Democratic Dividend: The Road to Quality Education in Africa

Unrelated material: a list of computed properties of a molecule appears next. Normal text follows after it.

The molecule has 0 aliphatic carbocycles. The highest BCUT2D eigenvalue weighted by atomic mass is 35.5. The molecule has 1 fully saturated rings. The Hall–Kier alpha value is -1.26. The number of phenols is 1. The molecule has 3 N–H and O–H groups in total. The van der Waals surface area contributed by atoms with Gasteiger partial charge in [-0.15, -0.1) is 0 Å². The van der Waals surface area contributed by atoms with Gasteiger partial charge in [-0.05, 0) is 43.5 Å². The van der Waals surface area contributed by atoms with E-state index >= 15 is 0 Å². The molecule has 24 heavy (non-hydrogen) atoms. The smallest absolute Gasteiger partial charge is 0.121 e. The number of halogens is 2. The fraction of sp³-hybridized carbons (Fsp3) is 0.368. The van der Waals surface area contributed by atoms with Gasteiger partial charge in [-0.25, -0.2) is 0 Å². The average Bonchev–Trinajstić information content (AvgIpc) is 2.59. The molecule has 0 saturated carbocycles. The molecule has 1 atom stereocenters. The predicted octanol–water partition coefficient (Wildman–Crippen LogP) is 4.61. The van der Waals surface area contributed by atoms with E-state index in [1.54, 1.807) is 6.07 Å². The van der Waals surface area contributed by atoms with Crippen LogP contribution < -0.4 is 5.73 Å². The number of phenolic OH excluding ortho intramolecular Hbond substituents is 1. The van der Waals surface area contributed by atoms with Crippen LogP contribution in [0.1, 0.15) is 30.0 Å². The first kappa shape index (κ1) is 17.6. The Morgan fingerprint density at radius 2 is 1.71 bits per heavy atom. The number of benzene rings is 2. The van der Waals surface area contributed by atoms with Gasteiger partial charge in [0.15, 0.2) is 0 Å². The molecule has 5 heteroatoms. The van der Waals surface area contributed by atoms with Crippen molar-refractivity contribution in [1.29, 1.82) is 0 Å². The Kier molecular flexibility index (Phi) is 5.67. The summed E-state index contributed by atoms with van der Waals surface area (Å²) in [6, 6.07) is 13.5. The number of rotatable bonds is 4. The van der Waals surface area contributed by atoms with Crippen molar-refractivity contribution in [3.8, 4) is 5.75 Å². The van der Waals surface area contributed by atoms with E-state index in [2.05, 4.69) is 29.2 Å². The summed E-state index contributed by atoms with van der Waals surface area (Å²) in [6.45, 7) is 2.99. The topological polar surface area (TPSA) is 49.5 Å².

Education is a powerful tool to fight poverty, enable upward socioeconomic mobility, and empower people to live healthier lives. But while the global adult literacy rate continues to increase, from 81% in 2000 to 86% in 2018 (World Bank, 2019), the challenge of access to quality education remains particularly severe in Africa. Even before the COVID-19 crisis, globally one out of five children aged 6-17 years were not in school; more than half of these children live in sub-Saharan Africa. Additionally, many African pupils attend schools that are inadequately equipped, creating a difficult learning environment. For example, more than half of the schools in sub-Saharan Africa do not have access to basic drinking water, handwashing facilities, the Internet, or computers (United Nations, 2019). COVID-19 may exacerbate these challenges as pupils lose school time, unequal access to online learning heightens inequalities, and health care and social-safety costs and economic losses put pressure on limited resources. Africans are aware of education challenges. Across 34 African countries surveyed by Afrobarometer between late 2016 and late 2018, one in five respondents (21%) cited education as one of the most important problems their governments should address, placing it among citizens’ top five priorities (Coulibaly, Silwé, & Logan, 2018). Not surprisingly, younger people placed substantially greater emphasis on education than their elders. Overall, just a slim majority of Africans think their government is doing a good job on meeting educational needs. Factors that contribute to these evaluations include whether citizens find it easy to obtain school services and whether they think schools are transparent about their budgets and responsive to reports of teacher misconduct.